Soon after he marketed his current human body of function to good friends and spouse and children, “which weren’t lots of,” he remembers, he had to get a career. For a number of a long time he did construction to assist his relatives, but finally turned to education and learning and plan management for the Northern Arapaho and a Fremont County university district. His forte: functioning with at-risk youth on the reservation, aiding them to get a leg up on the 21st century.

When people careers supported his relatives for a decade, Martinez in no way stopped drawing or wielding his airbrush to layer on paint.  Though however functioning for Fremont County, he was employed to paint several murals featuring Arapaho leaders in hallways and in a gymnasium.

Since giving up his day work, Martinez has garnered awards and kudos as his inventive profile rose. His wife, graphic artist Veronica Martinez, joined in the household-centered company in 2003 and introduced her native Mexican imagery to the layout enterprise and for purchasers, like Wind River Resort & Casino.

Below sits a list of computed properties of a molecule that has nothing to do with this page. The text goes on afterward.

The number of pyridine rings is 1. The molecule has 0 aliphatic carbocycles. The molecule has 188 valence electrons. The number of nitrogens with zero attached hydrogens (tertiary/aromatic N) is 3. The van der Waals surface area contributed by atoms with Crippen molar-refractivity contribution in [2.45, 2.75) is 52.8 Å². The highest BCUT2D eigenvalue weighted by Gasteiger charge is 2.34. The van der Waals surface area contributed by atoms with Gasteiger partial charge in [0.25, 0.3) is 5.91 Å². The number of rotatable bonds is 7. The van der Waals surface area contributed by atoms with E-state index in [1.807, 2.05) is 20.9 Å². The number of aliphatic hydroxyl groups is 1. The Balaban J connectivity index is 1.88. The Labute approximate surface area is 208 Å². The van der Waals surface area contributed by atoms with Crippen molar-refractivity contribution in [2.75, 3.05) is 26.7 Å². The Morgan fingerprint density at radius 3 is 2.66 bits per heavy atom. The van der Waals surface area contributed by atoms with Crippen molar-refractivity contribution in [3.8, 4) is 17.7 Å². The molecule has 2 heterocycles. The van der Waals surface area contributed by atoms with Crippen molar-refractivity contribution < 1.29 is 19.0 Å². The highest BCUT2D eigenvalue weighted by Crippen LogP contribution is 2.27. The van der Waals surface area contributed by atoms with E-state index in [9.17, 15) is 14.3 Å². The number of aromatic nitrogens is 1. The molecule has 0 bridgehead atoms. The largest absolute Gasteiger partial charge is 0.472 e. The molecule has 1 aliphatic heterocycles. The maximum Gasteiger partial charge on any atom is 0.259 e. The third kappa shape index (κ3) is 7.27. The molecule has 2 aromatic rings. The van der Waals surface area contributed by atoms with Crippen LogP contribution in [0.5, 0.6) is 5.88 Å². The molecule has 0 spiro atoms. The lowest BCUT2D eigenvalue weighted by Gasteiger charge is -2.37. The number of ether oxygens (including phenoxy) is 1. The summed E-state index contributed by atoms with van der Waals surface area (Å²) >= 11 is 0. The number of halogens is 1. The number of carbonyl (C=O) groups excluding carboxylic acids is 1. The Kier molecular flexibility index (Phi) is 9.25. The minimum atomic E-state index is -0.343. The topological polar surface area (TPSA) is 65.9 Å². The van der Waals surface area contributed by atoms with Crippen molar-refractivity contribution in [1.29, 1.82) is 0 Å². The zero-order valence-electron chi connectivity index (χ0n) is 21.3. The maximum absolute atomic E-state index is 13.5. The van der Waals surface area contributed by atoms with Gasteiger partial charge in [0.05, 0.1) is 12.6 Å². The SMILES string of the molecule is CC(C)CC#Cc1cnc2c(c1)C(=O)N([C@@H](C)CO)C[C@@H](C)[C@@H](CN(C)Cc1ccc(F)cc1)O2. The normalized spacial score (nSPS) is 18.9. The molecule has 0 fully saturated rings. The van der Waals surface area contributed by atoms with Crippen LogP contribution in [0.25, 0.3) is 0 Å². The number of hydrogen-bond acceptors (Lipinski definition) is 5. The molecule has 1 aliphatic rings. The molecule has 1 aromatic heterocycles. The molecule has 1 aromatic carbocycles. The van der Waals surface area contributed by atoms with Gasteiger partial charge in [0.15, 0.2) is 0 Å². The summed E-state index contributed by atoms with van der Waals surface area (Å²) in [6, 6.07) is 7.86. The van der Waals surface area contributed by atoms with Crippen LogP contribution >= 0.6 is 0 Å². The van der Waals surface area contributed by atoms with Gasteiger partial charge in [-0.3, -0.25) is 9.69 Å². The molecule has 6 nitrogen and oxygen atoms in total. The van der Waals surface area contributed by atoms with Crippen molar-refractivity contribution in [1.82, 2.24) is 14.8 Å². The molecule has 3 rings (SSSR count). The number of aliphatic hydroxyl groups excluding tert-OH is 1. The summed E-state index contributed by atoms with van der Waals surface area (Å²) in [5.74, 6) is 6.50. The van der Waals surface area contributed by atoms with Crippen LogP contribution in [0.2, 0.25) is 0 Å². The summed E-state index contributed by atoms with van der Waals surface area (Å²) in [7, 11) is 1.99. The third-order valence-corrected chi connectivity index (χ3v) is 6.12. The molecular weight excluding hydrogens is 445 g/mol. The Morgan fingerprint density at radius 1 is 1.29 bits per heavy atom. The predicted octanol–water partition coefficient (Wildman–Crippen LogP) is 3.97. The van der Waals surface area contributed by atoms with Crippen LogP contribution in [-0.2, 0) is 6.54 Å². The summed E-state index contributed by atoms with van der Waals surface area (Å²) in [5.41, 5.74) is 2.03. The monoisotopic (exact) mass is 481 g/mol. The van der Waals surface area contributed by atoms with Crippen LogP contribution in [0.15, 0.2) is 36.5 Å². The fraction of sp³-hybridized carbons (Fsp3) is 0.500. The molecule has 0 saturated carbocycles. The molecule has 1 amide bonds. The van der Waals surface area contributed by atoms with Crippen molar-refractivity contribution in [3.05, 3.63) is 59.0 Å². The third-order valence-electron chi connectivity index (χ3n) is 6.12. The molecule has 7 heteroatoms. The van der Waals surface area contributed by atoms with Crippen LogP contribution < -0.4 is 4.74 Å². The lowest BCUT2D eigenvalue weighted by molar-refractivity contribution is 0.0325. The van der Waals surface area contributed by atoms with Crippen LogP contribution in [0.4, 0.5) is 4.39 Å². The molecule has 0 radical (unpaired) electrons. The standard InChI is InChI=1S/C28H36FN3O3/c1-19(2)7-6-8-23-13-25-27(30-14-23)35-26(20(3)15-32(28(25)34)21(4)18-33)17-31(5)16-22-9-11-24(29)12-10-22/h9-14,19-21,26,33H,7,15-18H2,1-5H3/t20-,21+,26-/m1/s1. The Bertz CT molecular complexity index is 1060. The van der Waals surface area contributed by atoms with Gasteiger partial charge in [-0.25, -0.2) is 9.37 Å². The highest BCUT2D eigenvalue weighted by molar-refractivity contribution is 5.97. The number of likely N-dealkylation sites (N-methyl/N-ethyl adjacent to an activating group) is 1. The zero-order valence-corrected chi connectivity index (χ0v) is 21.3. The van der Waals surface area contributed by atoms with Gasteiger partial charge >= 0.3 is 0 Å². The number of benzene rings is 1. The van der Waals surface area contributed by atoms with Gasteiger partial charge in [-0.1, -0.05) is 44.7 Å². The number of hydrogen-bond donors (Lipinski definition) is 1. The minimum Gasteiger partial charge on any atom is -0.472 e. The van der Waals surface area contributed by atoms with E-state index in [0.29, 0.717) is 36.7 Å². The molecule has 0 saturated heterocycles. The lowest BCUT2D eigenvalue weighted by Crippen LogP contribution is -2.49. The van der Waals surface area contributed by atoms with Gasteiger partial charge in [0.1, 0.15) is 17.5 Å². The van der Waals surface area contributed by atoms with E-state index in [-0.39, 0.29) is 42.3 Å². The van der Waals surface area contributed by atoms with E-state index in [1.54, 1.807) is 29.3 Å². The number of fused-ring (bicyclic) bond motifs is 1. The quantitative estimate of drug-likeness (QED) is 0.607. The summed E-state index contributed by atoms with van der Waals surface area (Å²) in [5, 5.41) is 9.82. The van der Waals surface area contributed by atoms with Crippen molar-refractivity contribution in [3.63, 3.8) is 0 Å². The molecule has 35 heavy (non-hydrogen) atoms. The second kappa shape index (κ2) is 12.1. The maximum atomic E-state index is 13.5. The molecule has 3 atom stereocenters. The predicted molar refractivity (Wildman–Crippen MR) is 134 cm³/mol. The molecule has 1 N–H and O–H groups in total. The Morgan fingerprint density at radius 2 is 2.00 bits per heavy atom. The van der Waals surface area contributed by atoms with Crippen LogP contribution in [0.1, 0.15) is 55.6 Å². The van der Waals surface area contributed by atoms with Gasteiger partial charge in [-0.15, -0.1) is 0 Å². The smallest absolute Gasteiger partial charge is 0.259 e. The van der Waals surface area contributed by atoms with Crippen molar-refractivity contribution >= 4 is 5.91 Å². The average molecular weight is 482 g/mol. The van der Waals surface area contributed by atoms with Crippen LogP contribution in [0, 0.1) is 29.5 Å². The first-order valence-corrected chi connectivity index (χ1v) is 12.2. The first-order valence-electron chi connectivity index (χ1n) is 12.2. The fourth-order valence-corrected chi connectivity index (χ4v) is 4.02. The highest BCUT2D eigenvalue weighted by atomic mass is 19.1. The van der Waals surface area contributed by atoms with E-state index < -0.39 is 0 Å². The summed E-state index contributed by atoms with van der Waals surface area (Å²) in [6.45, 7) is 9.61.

Robert Martinez gained the 2019 Governor’s Arts Award for visual art. Also a receiver of a Wyoming Arts Council visual arts fellowship, his paintings and re-envisioned ledger artwork have been among the those people featured in a 2018-19 biennial exhibit, “Land and Human body,” at the College of Wyoming Artwork Museum.

“4 Arapaho Leaders,” 1 of his signature ledger paintings, was bought in 2015 by the Smithsonian Museum for its permanent selection. A facsimile of an 1885 Arapaho Census Ledger presents the backdrop for this artwork and data the tally of indigenous people today on the reservation: 883. The Arapahos now amount additional than 10,000.

That motif — the ledger paper, outdated map or document — has turn out to be 1 of Martinez’s signatures. “I desired to use the qualifications,” he explained.

The technique references historic ledger artwork. After the slaughter of bison and the removing of tribes to reservations, Plains Indians like the Northern Arapaho resorted to utilized ledger paper to report or commemorate an event, these types of as a hunt or struggle, according to art historians. It was much more file than artwork. The paper was obtainable and low-priced, compared with the no-lengthier-obtainable buffalo hides or linen canvas.

“I think an artist evolves,” Martinez said, “pushes the boundaries.”

Barbara McNab, curator of exhibitions at the Brinton Museum, noted that Martinez surely has. “It’s a quite contemporary perspective by a Northern Arapaho,” she said of his art. “The function is highly effective. He has an strange colour palette.”